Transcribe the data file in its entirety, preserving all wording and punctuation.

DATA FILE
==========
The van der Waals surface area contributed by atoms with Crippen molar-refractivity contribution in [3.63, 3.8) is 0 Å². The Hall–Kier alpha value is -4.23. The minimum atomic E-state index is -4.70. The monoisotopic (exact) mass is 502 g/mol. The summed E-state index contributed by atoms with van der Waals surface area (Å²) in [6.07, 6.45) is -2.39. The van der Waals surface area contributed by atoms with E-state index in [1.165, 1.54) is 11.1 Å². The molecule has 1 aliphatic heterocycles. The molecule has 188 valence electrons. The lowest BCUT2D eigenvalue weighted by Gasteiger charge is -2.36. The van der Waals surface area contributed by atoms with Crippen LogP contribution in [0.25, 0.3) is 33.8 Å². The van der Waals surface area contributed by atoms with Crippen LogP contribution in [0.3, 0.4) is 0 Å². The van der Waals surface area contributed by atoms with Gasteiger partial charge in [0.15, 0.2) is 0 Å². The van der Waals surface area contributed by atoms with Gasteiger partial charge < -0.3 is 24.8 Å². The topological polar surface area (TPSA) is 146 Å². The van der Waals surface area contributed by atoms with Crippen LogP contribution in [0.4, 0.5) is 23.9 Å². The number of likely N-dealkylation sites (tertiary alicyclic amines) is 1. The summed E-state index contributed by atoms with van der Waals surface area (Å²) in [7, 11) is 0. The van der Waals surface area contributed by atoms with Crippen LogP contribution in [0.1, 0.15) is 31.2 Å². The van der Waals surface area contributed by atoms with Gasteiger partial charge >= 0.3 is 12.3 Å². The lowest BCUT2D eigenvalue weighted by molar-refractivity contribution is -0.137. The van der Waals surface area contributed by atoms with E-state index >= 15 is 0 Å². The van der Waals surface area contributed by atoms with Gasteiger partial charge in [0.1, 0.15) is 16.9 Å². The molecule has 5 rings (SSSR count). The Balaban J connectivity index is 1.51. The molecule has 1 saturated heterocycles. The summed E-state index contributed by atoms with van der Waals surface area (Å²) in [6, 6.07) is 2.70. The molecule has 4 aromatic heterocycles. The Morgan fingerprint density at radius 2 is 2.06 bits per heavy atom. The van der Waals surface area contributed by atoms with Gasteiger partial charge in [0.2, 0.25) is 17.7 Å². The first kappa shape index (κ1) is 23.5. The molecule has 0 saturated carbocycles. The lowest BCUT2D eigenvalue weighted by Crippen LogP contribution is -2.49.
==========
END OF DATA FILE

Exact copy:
The van der Waals surface area contributed by atoms with Crippen molar-refractivity contribution in [3.63, 3.8) is 0 Å². The Hall–Kier alpha value is -4.23. The minimum atomic E-state index is -4.70. The monoisotopic (exact) mass is 502 g/mol. The summed E-state index contributed by atoms with van der Waals surface area (Å²) in [6.07, 6.45) is -2.39. The van der Waals surface area contributed by atoms with E-state index in [1.165, 1.54) is 11.1 Å². The molecule has 1 aliphatic heterocycles. The molecule has 188 valence electrons. The lowest BCUT2D eigenvalue weighted by Gasteiger charge is -2.36. The van der Waals surface area contributed by atoms with Crippen LogP contribution in [0.25, 0.3) is 33.8 Å². The van der Waals surface area contributed by atoms with Crippen LogP contribution in [0.3, 0.4) is 0 Å². The van der Waals surface area contributed by atoms with Gasteiger partial charge in [0.15, 0.2) is 0 Å². The van der Waals surface area contributed by atoms with Gasteiger partial charge < -0.3 is 24.8 Å². The topological polar surface area (TPSA) is 146 Å². The van der Waals surface area contributed by atoms with Crippen LogP contribution in [0.4, 0.5) is 23.9 Å². The number of likely N-dealkylation sites (tertiary alicyclic amines) is 1. The summed E-state index contributed by atoms with van der Waals surface area (Å²) in [7, 11) is 0. The van der Waals surface area contributed by atoms with Crippen LogP contribution in [0.1, 0.15) is 31.2 Å². The van der Waals surface area contributed by atoms with Gasteiger partial charge >= 0.3 is 12.3 Å². The lowest BCUT2D eigenvalue weighted by molar-refractivity contribution is -0.137. The van der Waals surface area contributed by atoms with E-state index >= 15 is 0 Å². The van der Waals surface area contributed by atoms with Gasteiger partial charge in [0.1, 0.15) is 16.9 Å². The molecule has 5 rings (SSSR count). The Balaban J connectivity index is 1.51. The molecule has 1 saturated heterocycles. The summed E-state index contributed by atoms with van der Waals surface area (Å²) in [6, 6.07) is 2.70. The molecule has 4 aromatic heterocycles. The Morgan fingerprint density at radius 2 is 2.06 bits per heavy atom. The van der Waals surface area contributed by atoms with Gasteiger partial charge in [0.2, 0.25) is 17.7 Å². The first kappa shape index (κ1) is 23.5. The molecule has 0 saturated carbocycles. The lowest BCUT2D eigenvalue weighted by Crippen LogP contribution is -2.49.